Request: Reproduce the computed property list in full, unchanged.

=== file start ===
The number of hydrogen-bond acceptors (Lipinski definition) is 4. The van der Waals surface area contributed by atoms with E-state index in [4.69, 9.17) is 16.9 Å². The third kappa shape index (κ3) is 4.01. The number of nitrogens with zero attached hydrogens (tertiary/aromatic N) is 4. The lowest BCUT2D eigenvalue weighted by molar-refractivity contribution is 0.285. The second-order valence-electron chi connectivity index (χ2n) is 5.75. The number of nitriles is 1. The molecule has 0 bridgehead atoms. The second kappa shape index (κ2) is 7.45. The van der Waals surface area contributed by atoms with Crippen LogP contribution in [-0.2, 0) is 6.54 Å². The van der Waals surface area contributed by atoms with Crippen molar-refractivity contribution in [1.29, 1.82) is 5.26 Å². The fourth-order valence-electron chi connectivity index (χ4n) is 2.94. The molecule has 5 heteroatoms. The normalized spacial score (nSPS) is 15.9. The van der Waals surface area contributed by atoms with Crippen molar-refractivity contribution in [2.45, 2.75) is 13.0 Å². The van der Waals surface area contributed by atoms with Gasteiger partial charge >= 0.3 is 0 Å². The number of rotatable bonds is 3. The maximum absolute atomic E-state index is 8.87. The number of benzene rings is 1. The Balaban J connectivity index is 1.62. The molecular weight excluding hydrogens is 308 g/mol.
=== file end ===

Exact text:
The number of hydrogen-bond acceptors (Lipinski definition) is 4. The van der Waals surface area contributed by atoms with E-state index in [4.69, 9.17) is 16.9 Å². The third kappa shape index (κ3) is 4.01. The number of nitrogens with zero attached hydrogens (tertiary/aromatic N) is 4. The lowest BCUT2D eigenvalue weighted by molar-refractivity contribution is 0.285. The second-order valence-electron chi connectivity index (χ2n) is 5.75. The number of nitriles is 1. The molecule has 0 bridgehead atoms. The second kappa shape index (κ2) is 7.45. The van der Waals surface area contributed by atoms with Crippen LogP contribution in [-0.2, 0) is 6.54 Å². The van der Waals surface area contributed by atoms with Crippen molar-refractivity contribution in [1.29, 1.82) is 5.26 Å². The fourth-order valence-electron chi connectivity index (χ4n) is 2.94. The molecule has 5 heteroatoms. The normalized spacial score (nSPS) is 15.9. The van der Waals surface area contributed by atoms with Crippen molar-refractivity contribution in [2.45, 2.75) is 13.0 Å². The van der Waals surface area contributed by atoms with Gasteiger partial charge >= 0.3 is 0 Å². The number of rotatable bonds is 3. The maximum absolute atomic E-state index is 8.87. The number of benzene rings is 1. The Balaban J connectivity index is 1.62. The molecular weight excluding hydrogens is 308 g/mol.